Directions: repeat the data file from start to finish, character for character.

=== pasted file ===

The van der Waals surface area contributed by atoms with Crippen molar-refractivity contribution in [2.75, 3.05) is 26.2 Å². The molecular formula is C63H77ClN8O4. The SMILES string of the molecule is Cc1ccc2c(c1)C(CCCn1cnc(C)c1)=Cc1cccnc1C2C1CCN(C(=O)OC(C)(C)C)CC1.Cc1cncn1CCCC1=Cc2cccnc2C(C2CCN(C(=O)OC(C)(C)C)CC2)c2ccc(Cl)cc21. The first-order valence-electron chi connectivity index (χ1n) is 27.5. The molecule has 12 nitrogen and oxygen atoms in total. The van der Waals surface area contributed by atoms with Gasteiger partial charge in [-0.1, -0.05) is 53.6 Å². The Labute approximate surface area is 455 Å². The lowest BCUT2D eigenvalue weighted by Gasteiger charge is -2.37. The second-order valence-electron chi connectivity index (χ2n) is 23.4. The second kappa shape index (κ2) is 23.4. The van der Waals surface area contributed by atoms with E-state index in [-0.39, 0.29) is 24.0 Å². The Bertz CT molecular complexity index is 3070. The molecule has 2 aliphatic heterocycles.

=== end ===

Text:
The van der Waals surface area contributed by atoms with Crippen molar-refractivity contribution in [2.75, 3.05) is 26.2 Å². The molecular formula is C63H77ClN8O4. The SMILES string of the molecule is Cc1ccc2c(c1)C(CCCn1cnc(C)c1)=Cc1cccnc1C2C1CCN(C(=O)OC(C)(C)C)CC1.Cc1cncn1CCCC1=Cc2cccnc2C(C2CCN(C(=O)OC(C)(C)C)CC2)c2ccc(Cl)cc21. The first-order valence-electron chi connectivity index (χ1n) is 27.5. The molecule has 12 nitrogen and oxygen atoms in total. The van der Waals surface area contributed by atoms with Gasteiger partial charge in [-0.1, -0.05) is 53.6 Å². The Labute approximate surface area is 455 Å². The lowest BCUT2D eigenvalue weighted by Gasteiger charge is -2.37. The second-order valence-electron chi connectivity index (χ2n) is 23.4. The second kappa shape index (κ2) is 23.4. The van der Waals surface area contributed by atoms with E-state index in [-0.39, 0.29) is 24.0 Å². The Bertz CT molecular complexity index is 3070. The molecule has 2 aliphatic heterocycles.